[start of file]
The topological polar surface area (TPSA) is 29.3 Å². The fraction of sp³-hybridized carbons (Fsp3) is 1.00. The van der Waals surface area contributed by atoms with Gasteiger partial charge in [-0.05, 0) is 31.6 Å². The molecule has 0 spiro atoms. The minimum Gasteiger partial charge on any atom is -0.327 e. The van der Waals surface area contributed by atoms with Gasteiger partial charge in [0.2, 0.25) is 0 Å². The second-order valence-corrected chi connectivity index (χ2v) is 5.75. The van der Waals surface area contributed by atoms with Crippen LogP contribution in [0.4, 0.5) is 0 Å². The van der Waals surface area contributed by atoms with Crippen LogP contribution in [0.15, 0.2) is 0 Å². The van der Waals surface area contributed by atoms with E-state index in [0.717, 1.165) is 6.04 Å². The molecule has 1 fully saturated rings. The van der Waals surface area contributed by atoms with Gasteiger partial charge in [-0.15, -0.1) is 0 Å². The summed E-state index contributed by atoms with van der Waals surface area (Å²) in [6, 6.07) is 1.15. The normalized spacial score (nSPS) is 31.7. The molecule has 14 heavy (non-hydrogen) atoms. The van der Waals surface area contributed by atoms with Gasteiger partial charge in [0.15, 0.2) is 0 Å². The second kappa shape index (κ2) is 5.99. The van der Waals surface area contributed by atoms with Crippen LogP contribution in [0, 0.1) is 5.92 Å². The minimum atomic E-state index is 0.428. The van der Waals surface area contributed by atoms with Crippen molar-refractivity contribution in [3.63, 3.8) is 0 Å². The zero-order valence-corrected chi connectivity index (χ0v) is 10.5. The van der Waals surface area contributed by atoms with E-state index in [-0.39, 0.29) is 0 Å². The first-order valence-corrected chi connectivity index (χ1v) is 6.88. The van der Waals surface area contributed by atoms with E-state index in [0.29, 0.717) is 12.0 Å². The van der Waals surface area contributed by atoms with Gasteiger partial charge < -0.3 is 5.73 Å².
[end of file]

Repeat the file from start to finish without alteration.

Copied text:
The topological polar surface area (TPSA) is 29.3 Å². The fraction of sp³-hybridized carbons (Fsp3) is 1.00. The van der Waals surface area contributed by atoms with Gasteiger partial charge in [-0.05, 0) is 31.6 Å². The molecule has 0 spiro atoms. The minimum Gasteiger partial charge on any atom is -0.327 e. The van der Waals surface area contributed by atoms with Gasteiger partial charge in [0.2, 0.25) is 0 Å². The second-order valence-corrected chi connectivity index (χ2v) is 5.75. The van der Waals surface area contributed by atoms with Crippen LogP contribution in [0.4, 0.5) is 0 Å². The van der Waals surface area contributed by atoms with Crippen LogP contribution in [0.15, 0.2) is 0 Å². The van der Waals surface area contributed by atoms with E-state index in [0.717, 1.165) is 6.04 Å². The molecule has 1 fully saturated rings. The van der Waals surface area contributed by atoms with Gasteiger partial charge in [-0.15, -0.1) is 0 Å². The summed E-state index contributed by atoms with van der Waals surface area (Å²) in [6, 6.07) is 1.15. The normalized spacial score (nSPS) is 31.7. The molecule has 14 heavy (non-hydrogen) atoms. The van der Waals surface area contributed by atoms with Gasteiger partial charge in [0.15, 0.2) is 0 Å². The second kappa shape index (κ2) is 5.99. The van der Waals surface area contributed by atoms with Crippen LogP contribution in [0, 0.1) is 5.92 Å². The minimum atomic E-state index is 0.428. The van der Waals surface area contributed by atoms with Crippen molar-refractivity contribution in [3.63, 3.8) is 0 Å². The zero-order valence-corrected chi connectivity index (χ0v) is 10.5. The van der Waals surface area contributed by atoms with E-state index in [-0.39, 0.29) is 0 Å². The first-order valence-corrected chi connectivity index (χ1v) is 6.88. The van der Waals surface area contributed by atoms with E-state index in [0.29, 0.717) is 12.0 Å². The van der Waals surface area contributed by atoms with Gasteiger partial charge < -0.3 is 5.73 Å².